Infinite groups with elements of finite order

  • Thread starter eddyski3
  • Start date
  • #1
8
0

Main Question or Discussion Point

Can anyone think of an example of an infinite group that has elements with a finite order?
 

Answers and Replies

  • #2
Ben Niehoff
Science Advisor
Gold Member
1,864
160
"Infinite", as in having an infinite number of elements? The circle group U(1) comes to mind, having all of the cyclic groups Z_n as subgroups.
 
  • #3
662
1
How about (0,1) , in Z(+)Z/2 ?
 
  • #4
8
0
Yes, as in having an infinite number of elements. What if we wanted a group with order infinity that had a relatively small number of elements of finite order?
 
  • #5
662
1
Ben:
I imagine eddy wants the elements to have finite order under the operation of the ambient group, not under the operation of the subgroups.
 
  • #6
Ben Niehoff
Science Advisor
Gold Member
1,864
160
Ben:
I imagine eddy wants the elements to have finite order under the operation of the ambient group, not under the operation of the subgroups.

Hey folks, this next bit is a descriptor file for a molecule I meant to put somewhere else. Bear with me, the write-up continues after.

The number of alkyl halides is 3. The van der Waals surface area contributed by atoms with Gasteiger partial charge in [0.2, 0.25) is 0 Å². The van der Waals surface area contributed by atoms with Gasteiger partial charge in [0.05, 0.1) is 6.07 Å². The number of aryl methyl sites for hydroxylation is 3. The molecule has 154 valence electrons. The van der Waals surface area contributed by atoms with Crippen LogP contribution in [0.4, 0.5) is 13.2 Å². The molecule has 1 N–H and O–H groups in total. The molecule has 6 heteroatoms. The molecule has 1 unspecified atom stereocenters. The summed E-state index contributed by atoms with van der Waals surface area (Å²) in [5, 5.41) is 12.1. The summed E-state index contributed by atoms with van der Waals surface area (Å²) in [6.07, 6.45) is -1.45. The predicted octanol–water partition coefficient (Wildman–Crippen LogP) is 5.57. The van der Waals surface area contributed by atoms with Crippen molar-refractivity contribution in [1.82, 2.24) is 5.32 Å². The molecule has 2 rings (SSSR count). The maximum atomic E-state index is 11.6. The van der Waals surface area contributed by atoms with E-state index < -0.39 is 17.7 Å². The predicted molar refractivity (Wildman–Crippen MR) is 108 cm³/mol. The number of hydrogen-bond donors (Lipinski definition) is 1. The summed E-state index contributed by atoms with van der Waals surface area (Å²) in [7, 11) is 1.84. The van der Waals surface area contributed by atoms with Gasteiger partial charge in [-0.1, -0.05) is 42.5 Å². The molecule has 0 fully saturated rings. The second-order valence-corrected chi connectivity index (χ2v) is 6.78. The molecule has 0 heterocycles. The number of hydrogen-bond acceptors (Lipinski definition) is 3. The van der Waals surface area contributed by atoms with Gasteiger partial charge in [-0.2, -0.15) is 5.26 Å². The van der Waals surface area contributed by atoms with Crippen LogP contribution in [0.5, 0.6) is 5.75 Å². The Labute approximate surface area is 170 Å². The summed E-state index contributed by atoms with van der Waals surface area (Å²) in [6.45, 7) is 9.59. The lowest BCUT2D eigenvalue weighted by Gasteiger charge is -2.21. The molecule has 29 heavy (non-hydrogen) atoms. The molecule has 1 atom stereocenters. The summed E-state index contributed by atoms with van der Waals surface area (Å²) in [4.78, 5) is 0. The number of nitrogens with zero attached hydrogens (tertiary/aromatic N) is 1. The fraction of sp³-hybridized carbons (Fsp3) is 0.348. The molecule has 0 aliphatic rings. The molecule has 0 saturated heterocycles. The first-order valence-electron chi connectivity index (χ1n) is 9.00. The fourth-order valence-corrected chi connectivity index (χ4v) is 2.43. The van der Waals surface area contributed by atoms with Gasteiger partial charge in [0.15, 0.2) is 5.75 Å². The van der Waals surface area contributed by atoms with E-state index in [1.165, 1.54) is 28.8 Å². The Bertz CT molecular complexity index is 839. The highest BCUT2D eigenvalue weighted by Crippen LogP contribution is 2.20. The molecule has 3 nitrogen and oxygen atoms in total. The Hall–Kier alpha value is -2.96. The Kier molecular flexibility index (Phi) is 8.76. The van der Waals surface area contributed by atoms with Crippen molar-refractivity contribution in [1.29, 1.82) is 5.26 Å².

But in my example they are the same. For example, [itex]e^{i \pi /4}[/itex] has finite order in U(1), while [itex]e^{i \pi / \sqrt{2}}[/itex] has infinite order.
 
  • #7
8
0
How does the element 1 have finite order in the group you described Bacle?
 
  • #8
Ben Niehoff
Science Advisor
Gold Member
1,864
160
Yes, as in having an infinite number of elements. What if we wanted a group with order infinity that had a relatively small number of elements of finite order?
Yet another construction is to take any finite group G and construct the group [itex]H = G \times \mathbb{Z}[/itex]. Then H has elements of finite order given by (g, 0), and all elements of the form (g, z) for [itex]z \neq 0[/itex] have infinite order.
 
  • #9
8
0
Can you explain this further Ben? The way I see it, since G is finite, when you add two elements of H the result might not be in H.
 
  • #11
662
1
Eddyski3:

The group Z(+)Z/2 is the direct sum of groups, which carries the operation of the first group in the first component, and the operation of the second group in the second component, so that:

(a,b)+(a',b'):= (a+'Za', b+'Z/2b') , so you add the first

components as if you were in Z, and the other components as if you were in Z/2,

so (0,1)+(0,1)=(0+0,1+1)=(0,0).

Ben:
You're right, I missed your point; any rational multiple of pi will have finite order.
 
Last edited:

Related Threads for: Infinite groups with elements of finite order

Replies
8
Views
6K
Replies
5
Views
2K
Replies
10
Views
7K
  • Last Post
Replies
5
Views
8K
  • Last Post
Replies
1
Views
1K
Replies
4
Views
2K
Replies
8
Views
4K
  • Last Post
Replies
12
Views
5K
Top